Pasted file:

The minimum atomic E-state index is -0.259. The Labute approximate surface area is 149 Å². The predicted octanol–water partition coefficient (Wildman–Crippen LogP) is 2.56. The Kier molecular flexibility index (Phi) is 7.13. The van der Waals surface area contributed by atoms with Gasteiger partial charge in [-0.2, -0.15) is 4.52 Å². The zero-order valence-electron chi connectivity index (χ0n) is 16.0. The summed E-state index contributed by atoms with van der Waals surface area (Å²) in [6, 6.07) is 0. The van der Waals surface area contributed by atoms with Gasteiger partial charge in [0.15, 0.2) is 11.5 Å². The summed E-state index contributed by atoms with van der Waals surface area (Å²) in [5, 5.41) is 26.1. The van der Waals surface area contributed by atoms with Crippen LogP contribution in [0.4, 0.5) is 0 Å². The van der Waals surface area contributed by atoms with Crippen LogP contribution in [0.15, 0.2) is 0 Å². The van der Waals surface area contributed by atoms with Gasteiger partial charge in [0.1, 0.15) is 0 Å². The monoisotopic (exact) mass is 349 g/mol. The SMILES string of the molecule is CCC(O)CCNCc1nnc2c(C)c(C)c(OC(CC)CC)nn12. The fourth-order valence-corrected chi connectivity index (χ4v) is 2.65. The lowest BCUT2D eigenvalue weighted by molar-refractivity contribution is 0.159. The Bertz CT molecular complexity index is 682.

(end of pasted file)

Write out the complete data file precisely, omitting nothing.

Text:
The minimum atomic E-state index is -0.259. The Labute approximate surface area is 149 Å². The predicted octanol–water partition coefficient (Wildman–Crippen LogP) is 2.56. The Kier molecular flexibility index (Phi) is 7.13. The van der Waals surface area contributed by atoms with Gasteiger partial charge in [-0.2, -0.15) is 4.52 Å². The zero-order valence-electron chi connectivity index (χ0n) is 16.0. The summed E-state index contributed by atoms with van der Waals surface area (Å²) in [6, 6.07) is 0. The van der Waals surface area contributed by atoms with Gasteiger partial charge in [0.15, 0.2) is 11.5 Å². The summed E-state index contributed by atoms with van der Waals surface area (Å²) in [5, 5.41) is 26.1. The van der Waals surface area contributed by atoms with Crippen LogP contribution in [0.4, 0.5) is 0 Å². The van der Waals surface area contributed by atoms with Crippen LogP contribution in [0.15, 0.2) is 0 Å². The van der Waals surface area contributed by atoms with Gasteiger partial charge in [0.1, 0.15) is 0 Å². The monoisotopic (exact) mass is 349 g/mol. The SMILES string of the molecule is CCC(O)CCNCc1nnc2c(C)c(C)c(OC(CC)CC)nn12. The fourth-order valence-corrected chi connectivity index (χ4v) is 2.65. The lowest BCUT2D eigenvalue weighted by molar-refractivity contribution is 0.159. The Bertz CT molecular complexity index is 682.